International community increasingly concerned as gang leader 'Barbecue' pushes Haiti into crisis

The international community is increasingly concerned by the growing crisis in Haiti. 

Lawlessness is spiralling out of control in the Caribbean state, now overrun by ruthless gangs. 

Airports and police stations have been attacked, and thousands of prisoners released from jail. 

Fires rage on Haiti's streets, as gangs now run the capital - another catastrophe in which the US is trying to mediate. 

"A political crisis, escalating violence, unrest. This has created an untenable situation," White House national security communications advisor John Kirby said. 

Chronic instability has plagued Haiti for decades; with dictatorships and natural disasters. 

In 2010, the world watched in horror when 200,000 people died in a devastating earthquake. 

Gangs have long been a problem in the country but they have now formed an unlikely alliance. 

At the helm is one man - Jimmy Chérizier, known as "Barbecue". 

Gangs have shut the airport, looted the seaport and attacked police stations. 

It's believed more than 4000 prisoners have been released from jail onto the streets.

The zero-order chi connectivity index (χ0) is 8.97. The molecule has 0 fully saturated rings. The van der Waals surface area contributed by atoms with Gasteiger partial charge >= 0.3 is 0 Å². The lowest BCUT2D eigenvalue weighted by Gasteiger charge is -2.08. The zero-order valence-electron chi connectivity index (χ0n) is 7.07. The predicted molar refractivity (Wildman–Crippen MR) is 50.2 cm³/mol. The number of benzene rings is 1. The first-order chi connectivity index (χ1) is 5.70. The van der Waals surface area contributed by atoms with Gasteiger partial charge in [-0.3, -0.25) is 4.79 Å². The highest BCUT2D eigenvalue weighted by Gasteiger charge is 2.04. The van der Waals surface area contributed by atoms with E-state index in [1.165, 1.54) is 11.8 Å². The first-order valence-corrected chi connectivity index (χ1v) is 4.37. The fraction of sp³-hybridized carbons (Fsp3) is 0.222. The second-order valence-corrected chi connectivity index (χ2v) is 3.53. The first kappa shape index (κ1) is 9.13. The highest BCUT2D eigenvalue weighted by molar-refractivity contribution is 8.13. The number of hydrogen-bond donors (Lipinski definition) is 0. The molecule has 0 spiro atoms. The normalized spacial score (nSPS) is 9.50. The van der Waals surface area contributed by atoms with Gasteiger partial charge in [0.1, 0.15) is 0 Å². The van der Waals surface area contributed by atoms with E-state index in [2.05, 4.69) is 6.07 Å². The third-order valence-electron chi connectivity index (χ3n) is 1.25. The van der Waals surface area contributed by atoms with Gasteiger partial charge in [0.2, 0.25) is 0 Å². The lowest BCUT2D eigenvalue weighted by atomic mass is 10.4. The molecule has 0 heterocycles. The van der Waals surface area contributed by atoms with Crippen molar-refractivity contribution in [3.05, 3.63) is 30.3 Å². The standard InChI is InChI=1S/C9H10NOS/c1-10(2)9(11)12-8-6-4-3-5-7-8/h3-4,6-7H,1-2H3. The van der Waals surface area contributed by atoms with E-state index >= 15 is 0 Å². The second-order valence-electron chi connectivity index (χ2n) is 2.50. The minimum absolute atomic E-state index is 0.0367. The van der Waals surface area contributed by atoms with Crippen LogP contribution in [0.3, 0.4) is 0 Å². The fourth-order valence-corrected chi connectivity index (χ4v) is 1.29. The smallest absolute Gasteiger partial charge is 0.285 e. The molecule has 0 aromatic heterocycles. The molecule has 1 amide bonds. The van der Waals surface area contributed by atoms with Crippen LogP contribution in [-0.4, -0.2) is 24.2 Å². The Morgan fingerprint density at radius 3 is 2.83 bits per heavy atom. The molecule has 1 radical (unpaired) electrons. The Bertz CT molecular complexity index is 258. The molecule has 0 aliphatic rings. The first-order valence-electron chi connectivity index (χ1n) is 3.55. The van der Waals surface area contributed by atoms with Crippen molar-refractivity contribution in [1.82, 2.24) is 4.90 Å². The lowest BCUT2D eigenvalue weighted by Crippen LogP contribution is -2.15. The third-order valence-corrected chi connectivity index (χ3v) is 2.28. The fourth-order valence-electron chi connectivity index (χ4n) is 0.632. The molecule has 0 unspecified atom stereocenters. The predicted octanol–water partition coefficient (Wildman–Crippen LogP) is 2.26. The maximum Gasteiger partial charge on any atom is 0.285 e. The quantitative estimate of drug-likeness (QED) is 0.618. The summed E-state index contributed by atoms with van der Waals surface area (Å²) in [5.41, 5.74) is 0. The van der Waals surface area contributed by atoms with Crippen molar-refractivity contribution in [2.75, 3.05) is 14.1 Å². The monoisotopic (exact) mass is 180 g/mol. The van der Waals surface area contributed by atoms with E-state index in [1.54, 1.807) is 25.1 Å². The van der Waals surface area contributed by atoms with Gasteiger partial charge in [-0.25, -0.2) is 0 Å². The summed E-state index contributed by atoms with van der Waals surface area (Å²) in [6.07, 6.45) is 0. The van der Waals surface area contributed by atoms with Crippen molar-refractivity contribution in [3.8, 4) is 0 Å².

The Prime Minister is in Puerto Rico and has agreed to step down when a transition plan is in place. 

Nearly 5000 people were killed in Haiti last year because of the worsening violence. 

The outgoing Prime Minister had negotiated for 1000 police officers from Kenya to come and help. 

Nearly 1 million of the country's 11 million people are on the brink of famine. 

"I'm ringing the alarm bell, because you have this baseline level of hunger and this is worsening things even more," said Jean-Martin Bauer, the UN World Food Programme country director for Haiti. 

The US has pledged hundreds of millions of dollars to support Haiti's security. 

But those dollars seem to be having little effect, especially on the streets of Port Au Prince.